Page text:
On Saturday 25 May we drove east from Lewes to Hastings and on to Kent.
We did not visit the battlefield of 1066, because, said Charlotte, “It wasn’t National Trust, and there would have been an entrance fee”. My reasons were different. We had already been to a few battlefields on this trip. They make me sad, and anyway, just visiting the scene of the carnage doesn’t help me to understand its place in history.
We went to Hastings‘s seaside promenade instead, parking opposite a villa with a blue plaque which commemorated Thomas Carlyle’s stay there in 1864. At the time he was working on his twenty-two volume life of Frederick the Great, and doubtless his walks along the seafront aided his reflections. Or perhaps not. His biography has been called a “mythopoeic effort”, which I guess means he strayed from the facts; maybe he was distracted by the ladies in their bathing machines.
From Hastings we went on to Rye and Rye Harbour, once important sea-ports but silted up over the centuries by strong tidal flows. In the north-west of Western Australia we have ten-metre tides and there’s not a medieval harbour in sight. Without suitable local ports an Australian prime minister named Robert Menzies was obliged to get himself appointed Lord Warden of the English Cinque Ports.
In Hythe after a bit of searching we found Hay House, where my 3rd great grandfather James Gordon Cavenagh (1770-1844) lived for ten years or so from 1830. He seems to have had quite a temper. There was a gate in the fence between his house and the Royal Staff Corps Barracks next door. In 1830 the Royal Staff Corps decided to remove the gate and close up the fence. Cavenagh took exception to this, and drawing his sword, threatened the men removing the gate. “I’ll run the first man through the body that attempts to touch the palings”. There was a brawl but eventually a fence was erected and the gate removed. When the matter went to court a jury found against Cavenagh and awarded 10 pounds damages. The barracks has since gone and Hay House is all that remains of the site. Now subdivided into flats, it looks a bit run down.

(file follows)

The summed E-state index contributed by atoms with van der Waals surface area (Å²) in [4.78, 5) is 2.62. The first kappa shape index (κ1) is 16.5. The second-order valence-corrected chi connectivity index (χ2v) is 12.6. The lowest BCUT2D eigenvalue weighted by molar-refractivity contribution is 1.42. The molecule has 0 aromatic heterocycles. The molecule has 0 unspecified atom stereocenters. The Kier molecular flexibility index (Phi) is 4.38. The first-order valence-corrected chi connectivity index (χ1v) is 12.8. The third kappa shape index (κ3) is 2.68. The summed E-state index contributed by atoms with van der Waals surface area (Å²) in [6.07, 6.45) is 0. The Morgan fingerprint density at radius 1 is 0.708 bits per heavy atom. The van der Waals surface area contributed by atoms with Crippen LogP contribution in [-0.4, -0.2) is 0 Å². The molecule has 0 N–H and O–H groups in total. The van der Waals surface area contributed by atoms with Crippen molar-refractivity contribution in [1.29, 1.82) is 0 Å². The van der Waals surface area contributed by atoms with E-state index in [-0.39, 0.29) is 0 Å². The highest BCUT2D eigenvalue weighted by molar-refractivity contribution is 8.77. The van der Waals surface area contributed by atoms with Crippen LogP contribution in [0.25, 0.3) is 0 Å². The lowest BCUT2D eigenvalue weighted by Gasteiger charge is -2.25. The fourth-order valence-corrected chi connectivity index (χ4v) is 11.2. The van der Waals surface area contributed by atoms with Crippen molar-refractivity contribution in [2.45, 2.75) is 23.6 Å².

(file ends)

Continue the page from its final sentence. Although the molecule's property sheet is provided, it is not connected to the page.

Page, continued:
We attempted to visit the local parish church of St Leonard where my great great grandfather Wentworth Cavenagh and his siblings were baptised, but a wedding was about to begin and we couldn’t get in. It seems to have been a fashionable occasion and the narrow lanes and Einbahnstraßen around the church were choked with well-dressed Poms in Range Rovers trying to find a place to park. We somehow got caught up in the tangle, our fat black Mercedes further disrupting the traffic and Anglo-German relations, until we finally shot out of the mess and promptly got lost. Being lost feels better than knowing where you are and not wanting to be there.
Lunch we had in the garden of the Riverside Inn at Ashford. Low clouds threatening rain made it a dismal meal. Charlotte had scampi and Peter had a burger; the cider was warm, flat, and sour but not unpleasant. The inn had a few forlorn gum trees, a reminder of home. You had to imagine the strong bright sunshine and cold beer.
We spent the afternoon at Sissinghurst, where the gardens were just as beautiful as we remembered them from our 1989 visit. Greg had predicted that the intervening thirty years of tourism would have ruined Sissinghurst. I’m glad to say he was quite wrong.